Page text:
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George Barris: King of TV's custom cars

By Jim Roope, CNN
George Barris, designer of some of television's most famous cars, sits among his memorabilia.
George Barris, designer of some of television's most famous cars, sits among his memorabilia.
STORY HIGHLIGHTS
  • George Barris has designed some of TV's most famous autos
  • Among his cars are the Batmobile and "The Beverly Hillbillies' " jalopy
  • Barris got his start working on model cars as a youngster

Editor's note: The complete interview with George Barris can be heard by clicking on the audio player below.

(CNN) -- America is in love with the automobile.

And the best-loved cars are those from television shows and movies.

Cars such as the Batmobile, the General Lee from TV's "The Dukes of Hazzard" and KITT from "Knight Rider." For more than six decades, George Barris has been making custom cars for TV shows, movies and movie stars. He's responsible for all the famous cars just mentioned, plus "The Beverly Hillbillies' " jalopy, "The Green Hornet's" Black Beauty and many others.

Barris was born in Chicago in 1925. His family moved to Sacramento, California, three years later, and he and his older brother got into model cars -- both balsa wood and plastic. Their parents were in the hotel and restaurant business, and although they wanted both boys to follow in their footsteps, the two brothers were into cars.

When Barris was 13, his parents' 1925 Buick needed some body work so he asked if he could do it. His parents agreed, and he went to town -- literally.

"There were not customizing shops back then," Barris said.

The enterprising teen went to a hardware store and got some paint and brushes and painted some scallops on the car. He also ventured into a Woolworth's five-and-dime, where he purchased some cattails, and then a kitchen store, where he bought some pots and pans and put them on the wheels.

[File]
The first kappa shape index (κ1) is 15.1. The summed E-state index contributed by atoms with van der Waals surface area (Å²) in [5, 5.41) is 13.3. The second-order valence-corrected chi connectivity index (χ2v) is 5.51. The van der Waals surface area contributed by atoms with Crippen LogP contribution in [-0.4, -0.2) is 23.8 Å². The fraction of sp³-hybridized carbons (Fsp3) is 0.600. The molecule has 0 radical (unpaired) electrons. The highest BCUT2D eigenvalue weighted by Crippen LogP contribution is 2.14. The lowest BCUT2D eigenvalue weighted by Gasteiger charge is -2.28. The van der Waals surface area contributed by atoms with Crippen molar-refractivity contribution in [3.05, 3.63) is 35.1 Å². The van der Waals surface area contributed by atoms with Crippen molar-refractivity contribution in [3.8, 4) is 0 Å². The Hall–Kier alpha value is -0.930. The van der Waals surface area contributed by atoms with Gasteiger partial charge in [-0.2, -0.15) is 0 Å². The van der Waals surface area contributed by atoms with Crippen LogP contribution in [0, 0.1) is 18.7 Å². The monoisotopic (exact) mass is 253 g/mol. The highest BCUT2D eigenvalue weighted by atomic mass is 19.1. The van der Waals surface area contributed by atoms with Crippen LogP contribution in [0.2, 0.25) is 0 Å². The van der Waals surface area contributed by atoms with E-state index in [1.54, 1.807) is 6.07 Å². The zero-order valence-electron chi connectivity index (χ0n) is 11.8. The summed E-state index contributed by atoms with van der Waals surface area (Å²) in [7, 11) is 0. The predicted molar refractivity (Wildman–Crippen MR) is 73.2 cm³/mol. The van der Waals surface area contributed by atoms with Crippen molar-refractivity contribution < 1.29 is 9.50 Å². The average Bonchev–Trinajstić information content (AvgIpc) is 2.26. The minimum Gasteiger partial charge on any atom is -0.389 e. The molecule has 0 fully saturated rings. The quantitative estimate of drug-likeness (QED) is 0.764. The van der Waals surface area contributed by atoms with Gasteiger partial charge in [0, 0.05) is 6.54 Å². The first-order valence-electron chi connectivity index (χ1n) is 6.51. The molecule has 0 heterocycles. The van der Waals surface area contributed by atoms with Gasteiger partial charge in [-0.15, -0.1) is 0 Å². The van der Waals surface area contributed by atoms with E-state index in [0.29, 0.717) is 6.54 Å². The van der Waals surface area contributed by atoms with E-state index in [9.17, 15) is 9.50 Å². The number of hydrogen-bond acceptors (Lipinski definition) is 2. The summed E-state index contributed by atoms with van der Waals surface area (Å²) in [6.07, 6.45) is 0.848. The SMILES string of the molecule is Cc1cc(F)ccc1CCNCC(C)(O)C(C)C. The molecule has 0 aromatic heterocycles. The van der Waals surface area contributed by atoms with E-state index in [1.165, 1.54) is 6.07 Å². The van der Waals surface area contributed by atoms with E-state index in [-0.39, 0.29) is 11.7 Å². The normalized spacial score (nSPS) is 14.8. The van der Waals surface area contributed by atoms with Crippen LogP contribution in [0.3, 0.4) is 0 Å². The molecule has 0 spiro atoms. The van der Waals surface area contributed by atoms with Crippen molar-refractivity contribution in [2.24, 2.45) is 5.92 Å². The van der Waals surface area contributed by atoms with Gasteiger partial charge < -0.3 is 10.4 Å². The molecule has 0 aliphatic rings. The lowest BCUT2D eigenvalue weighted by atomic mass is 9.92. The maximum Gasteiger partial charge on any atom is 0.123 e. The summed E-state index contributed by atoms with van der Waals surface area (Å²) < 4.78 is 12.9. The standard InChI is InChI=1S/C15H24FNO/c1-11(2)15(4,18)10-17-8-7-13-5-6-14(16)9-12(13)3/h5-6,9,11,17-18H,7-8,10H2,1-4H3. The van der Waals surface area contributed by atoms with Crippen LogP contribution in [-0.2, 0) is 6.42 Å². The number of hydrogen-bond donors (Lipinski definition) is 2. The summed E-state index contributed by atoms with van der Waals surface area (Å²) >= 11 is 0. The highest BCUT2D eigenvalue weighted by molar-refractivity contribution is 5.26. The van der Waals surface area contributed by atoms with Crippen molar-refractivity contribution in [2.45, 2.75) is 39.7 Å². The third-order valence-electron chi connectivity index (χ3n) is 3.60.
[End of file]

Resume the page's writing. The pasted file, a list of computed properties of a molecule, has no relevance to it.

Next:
He then took all the golden knobs off his parents' cabinets and put them in the car's grille.

"At school I was king of the customizers, but at home my parents couldn't get into the cabinets so I was grounded, " Barris said.

He got his first paying job at 15 when someone paid him $10 to put cat-eye taillights on a car. He started earning a name for himself hanging around body shops and garages and souping up his cars and those of friends, but he wasn't getting hired anywhere.

Barris' family moved to Los Angeles, and he quickly caught up with a car crowd that would hand around the local drive-in.

"We would drag-race for pink slips," Barris recalled.

Then one day a man from a movie studio who had heard of the hot rods Barris had helped customize and asked if he'd help with a movie called "High School Confidential!" in 1958. His relationship with movies began.

In the early 1960s, CBS asked Barris to come up with a jalopy for a new series called "The Beverly Hillbillies."

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"I found a 1922 Ford at a feed store off Interstate 10 in Los Angeles that the owner had cut the back off and made a bed to haul hay," Barris said. "I bought it and fixed a place for Granny's rocking chair, and away it went."

His next show was "The Munsters."

"I took three Model T Fords, cut them together to make a six-door Model T; it had never been done before," Barris said. "I then added red velvet like the inside of a coffin, lanterns for headlights, spider webs on the wheels and coffin handles."

The car also had 10 carburetors that sounded like a race track starting line when fired up.

Probably Barris' most famous car is the Batmobile. He still has the original from the 1966 TV series, complete with the horse-shoe steering wheel, flame-throwing exhaust and Bat-Turn Lever in the two-seat TV icon.